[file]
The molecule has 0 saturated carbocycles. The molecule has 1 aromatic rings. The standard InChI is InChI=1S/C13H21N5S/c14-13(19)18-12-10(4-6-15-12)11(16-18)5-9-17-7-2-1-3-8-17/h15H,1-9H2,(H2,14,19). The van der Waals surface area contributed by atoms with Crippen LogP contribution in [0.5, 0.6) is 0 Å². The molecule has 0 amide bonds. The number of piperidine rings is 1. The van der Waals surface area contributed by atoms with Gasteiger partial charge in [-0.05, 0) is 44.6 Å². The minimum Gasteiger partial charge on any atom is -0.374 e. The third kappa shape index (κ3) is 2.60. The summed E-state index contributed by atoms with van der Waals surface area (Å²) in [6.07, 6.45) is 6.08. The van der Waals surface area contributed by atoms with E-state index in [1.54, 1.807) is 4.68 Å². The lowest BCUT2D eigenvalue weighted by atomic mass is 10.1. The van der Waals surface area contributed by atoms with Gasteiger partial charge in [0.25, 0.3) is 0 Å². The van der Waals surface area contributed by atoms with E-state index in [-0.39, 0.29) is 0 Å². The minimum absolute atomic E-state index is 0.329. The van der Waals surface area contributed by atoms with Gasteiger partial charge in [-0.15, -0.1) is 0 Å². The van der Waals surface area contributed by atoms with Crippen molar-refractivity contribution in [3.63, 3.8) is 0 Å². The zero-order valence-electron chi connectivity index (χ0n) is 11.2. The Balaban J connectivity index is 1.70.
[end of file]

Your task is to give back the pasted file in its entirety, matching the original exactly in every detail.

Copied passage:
The molecule has 0 saturated carbocycles. The molecule has 1 aromatic rings. The standard InChI is InChI=1S/C13H21N5S/c14-13(19)18-12-10(4-6-15-12)11(16-18)5-9-17-7-2-1-3-8-17/h15H,1-9H2,(H2,14,19). The van der Waals surface area contributed by atoms with Crippen LogP contribution in [0.5, 0.6) is 0 Å². The molecule has 0 amide bonds. The number of piperidine rings is 1. The van der Waals surface area contributed by atoms with Gasteiger partial charge in [-0.05, 0) is 44.6 Å². The minimum Gasteiger partial charge on any atom is -0.374 e. The third kappa shape index (κ3) is 2.60. The summed E-state index contributed by atoms with van der Waals surface area (Å²) in [6.07, 6.45) is 6.08. The van der Waals surface area contributed by atoms with E-state index in [1.54, 1.807) is 4.68 Å². The lowest BCUT2D eigenvalue weighted by atomic mass is 10.1. The van der Waals surface area contributed by atoms with Gasteiger partial charge in [0.25, 0.3) is 0 Å². The van der Waals surface area contributed by atoms with E-state index in [-0.39, 0.29) is 0 Å². The minimum absolute atomic E-state index is 0.329. The van der Waals surface area contributed by atoms with Gasteiger partial charge in [-0.15, -0.1) is 0 Å². The van der Waals surface area contributed by atoms with Crippen molar-refractivity contribution in [3.63, 3.8) is 0 Å². The zero-order valence-electron chi connectivity index (χ0n) is 11.2. The Balaban J connectivity index is 1.70.